Today, the Internet commands so much attention that it is easy to forget about pre-established channels of media that are mixed up within its melting pot: radio and television. Although not a purely direct line, we would not have our most recent form(s) of communicative technology without having built upon these previous two. Other than this, why look at these older media now? To learn a bit about their past, to see how the jump was made from one to another, to investigate the public attitudes and educational approaches to them, and to seek a greater understanding of why and how we interact with media in the ways we do today.
History and Context
Prior to the introduction of radio to the public, people received most information by spoken word, written word, musical recordings, or telegraph. Most information was passed on asynchronously, and texts (music, newspaper, books, etc.) were usually used by individuals or, perhaps, small social or family groups. Many people were excluded from the use of certain texts for reasons such as race, financial means, or literacy rates. With radio came the opportunity for people of any location, race, literacy level, and almost any financial background to share the same experience as many others across a wide space at the same time. Sometimes, the news might even be live, from primary or first-hand sources. For some places, take Canada for example, the exposure to the music, issues, and ideas of other regions brought understanding, a new sense of national identity, as well as national icons, especially in sports and music (Fitton, et al., 2006). Similar values became shared among a far-flung and wide range of listeners as they listened. We went from villages and regions to national villages, to, eventually, McLuhan’s global village.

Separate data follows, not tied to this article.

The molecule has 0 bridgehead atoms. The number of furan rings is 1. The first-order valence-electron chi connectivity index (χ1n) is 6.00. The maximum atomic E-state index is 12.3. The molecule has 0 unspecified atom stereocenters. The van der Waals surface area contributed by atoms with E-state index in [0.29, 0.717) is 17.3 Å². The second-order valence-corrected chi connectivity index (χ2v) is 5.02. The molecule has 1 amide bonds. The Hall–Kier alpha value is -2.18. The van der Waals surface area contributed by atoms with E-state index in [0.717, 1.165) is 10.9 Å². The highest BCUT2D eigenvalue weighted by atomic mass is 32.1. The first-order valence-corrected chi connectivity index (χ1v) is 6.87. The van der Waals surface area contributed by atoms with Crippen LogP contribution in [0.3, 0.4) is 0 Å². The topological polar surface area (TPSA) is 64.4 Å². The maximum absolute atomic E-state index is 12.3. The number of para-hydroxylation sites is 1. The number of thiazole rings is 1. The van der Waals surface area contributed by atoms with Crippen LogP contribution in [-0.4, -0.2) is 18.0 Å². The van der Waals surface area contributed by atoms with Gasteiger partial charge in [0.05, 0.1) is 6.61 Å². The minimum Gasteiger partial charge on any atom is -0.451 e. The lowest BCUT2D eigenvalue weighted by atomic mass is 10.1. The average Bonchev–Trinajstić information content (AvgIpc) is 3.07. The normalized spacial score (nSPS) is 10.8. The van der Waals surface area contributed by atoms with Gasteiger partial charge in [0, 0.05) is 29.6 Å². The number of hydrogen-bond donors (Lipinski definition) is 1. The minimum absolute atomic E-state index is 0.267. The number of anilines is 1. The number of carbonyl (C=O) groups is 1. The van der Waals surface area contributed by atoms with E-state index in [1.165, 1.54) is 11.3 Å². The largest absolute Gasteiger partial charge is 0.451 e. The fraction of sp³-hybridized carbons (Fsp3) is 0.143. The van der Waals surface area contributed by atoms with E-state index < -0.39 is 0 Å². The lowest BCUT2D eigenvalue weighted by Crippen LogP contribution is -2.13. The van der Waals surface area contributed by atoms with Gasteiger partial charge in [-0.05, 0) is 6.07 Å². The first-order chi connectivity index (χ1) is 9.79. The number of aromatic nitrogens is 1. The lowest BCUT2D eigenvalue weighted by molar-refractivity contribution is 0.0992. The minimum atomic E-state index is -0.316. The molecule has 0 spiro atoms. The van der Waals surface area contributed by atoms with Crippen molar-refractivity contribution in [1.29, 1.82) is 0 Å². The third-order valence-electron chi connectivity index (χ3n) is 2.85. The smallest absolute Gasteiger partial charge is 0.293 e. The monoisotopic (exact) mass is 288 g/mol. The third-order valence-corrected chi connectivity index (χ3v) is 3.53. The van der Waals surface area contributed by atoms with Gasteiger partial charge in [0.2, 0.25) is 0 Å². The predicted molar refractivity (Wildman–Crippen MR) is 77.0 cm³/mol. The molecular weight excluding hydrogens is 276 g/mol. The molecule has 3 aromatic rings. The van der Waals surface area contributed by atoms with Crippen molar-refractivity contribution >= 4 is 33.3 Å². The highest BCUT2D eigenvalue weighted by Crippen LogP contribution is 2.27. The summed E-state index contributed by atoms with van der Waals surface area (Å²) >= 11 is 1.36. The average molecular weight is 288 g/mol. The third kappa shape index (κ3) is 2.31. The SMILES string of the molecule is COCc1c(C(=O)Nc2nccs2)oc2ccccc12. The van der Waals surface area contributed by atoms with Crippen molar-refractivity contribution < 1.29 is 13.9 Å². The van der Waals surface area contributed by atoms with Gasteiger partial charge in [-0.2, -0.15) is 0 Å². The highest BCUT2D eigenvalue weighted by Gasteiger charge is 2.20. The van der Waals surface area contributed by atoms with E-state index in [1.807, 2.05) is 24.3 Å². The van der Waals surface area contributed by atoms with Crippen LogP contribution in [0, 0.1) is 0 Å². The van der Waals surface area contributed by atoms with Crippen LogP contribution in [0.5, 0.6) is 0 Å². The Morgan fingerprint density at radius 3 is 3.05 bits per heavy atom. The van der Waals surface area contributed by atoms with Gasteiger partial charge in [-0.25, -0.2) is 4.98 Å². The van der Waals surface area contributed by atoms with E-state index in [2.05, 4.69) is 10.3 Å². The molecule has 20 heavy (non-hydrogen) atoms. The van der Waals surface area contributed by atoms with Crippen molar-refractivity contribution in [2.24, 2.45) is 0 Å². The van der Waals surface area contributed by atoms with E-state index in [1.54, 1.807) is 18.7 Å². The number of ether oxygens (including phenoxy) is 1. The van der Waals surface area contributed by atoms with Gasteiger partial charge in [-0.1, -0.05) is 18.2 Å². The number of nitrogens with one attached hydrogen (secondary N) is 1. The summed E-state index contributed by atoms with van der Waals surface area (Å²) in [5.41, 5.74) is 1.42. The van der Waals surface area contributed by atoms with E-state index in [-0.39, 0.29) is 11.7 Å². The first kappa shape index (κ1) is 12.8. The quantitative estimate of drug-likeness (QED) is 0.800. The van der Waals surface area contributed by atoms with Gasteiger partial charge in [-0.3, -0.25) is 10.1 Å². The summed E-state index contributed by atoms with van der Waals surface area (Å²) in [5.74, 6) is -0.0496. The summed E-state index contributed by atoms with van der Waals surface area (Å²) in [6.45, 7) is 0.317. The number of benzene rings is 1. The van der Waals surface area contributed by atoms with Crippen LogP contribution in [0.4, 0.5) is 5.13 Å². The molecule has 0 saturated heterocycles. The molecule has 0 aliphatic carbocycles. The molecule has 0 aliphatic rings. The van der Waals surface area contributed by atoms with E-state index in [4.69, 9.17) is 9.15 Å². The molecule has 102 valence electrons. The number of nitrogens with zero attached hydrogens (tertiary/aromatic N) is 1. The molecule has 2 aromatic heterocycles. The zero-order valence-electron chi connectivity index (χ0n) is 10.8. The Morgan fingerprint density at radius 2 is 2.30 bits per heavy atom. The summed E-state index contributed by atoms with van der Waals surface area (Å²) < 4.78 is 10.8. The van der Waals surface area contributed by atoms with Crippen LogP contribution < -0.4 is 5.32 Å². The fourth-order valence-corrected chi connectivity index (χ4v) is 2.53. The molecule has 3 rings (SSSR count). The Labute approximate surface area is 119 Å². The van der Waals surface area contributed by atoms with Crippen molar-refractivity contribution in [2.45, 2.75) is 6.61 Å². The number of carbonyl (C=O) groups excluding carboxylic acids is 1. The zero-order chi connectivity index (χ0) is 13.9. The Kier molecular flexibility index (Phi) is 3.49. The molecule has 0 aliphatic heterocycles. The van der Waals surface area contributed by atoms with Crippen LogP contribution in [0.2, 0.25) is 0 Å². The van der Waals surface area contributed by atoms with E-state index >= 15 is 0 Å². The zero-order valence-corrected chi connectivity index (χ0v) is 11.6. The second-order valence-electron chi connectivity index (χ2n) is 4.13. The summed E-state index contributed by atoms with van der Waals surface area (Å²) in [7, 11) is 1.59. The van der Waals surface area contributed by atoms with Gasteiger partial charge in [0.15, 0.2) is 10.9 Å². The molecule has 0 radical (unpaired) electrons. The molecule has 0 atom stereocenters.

Not everyone was on board, however. There was some friction and anxiety about radio’s power – not just the fact some people reported they heard things with their dental fillings – newspapers were worried, and, for a time, were able to have restrictions put into place that limited how much news radio could broadcast. Eventually, those restrictions were lifted (Godfrey, 1998).
Not long after, television came into play. When this new medium arrived, its programming mirrored much of what was on radio, including the news, allowing viewers to see shows they were familiar with. Unfortunately for radio, now that people could both see and hear the news on TV, listeners left. This caused the amount of news and information / talk radio to be reduced. From that point, radio’s time slots became filled mostly with music.
In terms of spread, or the rate of adoption of use, the common statistics seen are the ones which compare how long it took certain technologies to reach 50 million users (radio took 38 years, TV 13, the Internet four) (We the Peoples, 2000). What this does not account for is the change in population over time. To reach a saturation point in the market of 75% (the percentage of the population having bought / adopted the technology), it took 81 years for the telephone, 19 years for TV, 35 years for the computer, and 25 years for the Internet (DeGusta, 2012). This may be a more fair measure of how important, accepted, and widely-used a technology is for its time, vs. others. It surely does not take into account things like infrastructure and conditions for a technology’s success, but it seems as if TV was the most desired technology that was taken up by people fastest.
The Impact of Radio and TV on Language and Literacy